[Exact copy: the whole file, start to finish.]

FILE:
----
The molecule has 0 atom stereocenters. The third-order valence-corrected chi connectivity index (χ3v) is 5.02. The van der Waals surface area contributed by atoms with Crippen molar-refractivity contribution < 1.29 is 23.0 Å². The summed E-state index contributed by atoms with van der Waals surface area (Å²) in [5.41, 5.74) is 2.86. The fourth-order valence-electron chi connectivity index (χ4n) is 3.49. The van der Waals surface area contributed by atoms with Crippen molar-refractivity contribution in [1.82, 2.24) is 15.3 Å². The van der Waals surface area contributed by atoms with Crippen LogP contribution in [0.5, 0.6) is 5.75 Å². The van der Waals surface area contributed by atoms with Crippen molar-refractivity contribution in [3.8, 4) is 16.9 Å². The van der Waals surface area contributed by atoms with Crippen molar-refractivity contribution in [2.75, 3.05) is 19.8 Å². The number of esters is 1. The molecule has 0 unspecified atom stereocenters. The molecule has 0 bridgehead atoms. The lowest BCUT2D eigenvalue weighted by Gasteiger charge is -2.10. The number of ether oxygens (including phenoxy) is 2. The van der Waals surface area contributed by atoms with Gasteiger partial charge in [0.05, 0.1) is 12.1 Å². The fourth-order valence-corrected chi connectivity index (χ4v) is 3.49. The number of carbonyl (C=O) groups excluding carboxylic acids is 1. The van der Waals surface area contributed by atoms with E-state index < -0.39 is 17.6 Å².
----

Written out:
The molecule has 0 atom stereocenters. The third-order valence-corrected chi connectivity index (χ3v) is 5.02. The van der Waals surface area contributed by atoms with Crippen molar-refractivity contribution < 1.29 is 23.0 Å². The summed E-state index contributed by atoms with van der Waals surface area (Å²) in [5.41, 5.74) is 2.86. The fourth-order valence-electron chi connectivity index (χ4n) is 3.49. The van der Waals surface area contributed by atoms with Crippen molar-refractivity contribution in [1.82, 2.24) is 15.3 Å². The van der Waals surface area contributed by atoms with Crippen LogP contribution in [0.5, 0.6) is 5.75 Å². The van der Waals surface area contributed by atoms with Crippen molar-refractivity contribution in [3.8, 4) is 16.9 Å². The van der Waals surface area contributed by atoms with Crippen molar-refractivity contribution in [2.75, 3.05) is 19.8 Å². The number of esters is 1. The molecule has 0 unspecified atom stereocenters. The molecule has 0 bridgehead atoms. The lowest BCUT2D eigenvalue weighted by Gasteiger charge is -2.10. The number of ether oxygens (including phenoxy) is 2. The van der Waals surface area contributed by atoms with Gasteiger partial charge in [0.05, 0.1) is 12.1 Å². The fourth-order valence-corrected chi connectivity index (χ4v) is 3.49. The number of carbonyl (C=O) groups excluding carboxylic acids is 1. The van der Waals surface area contributed by atoms with E-state index < -0.39 is 17.6 Å².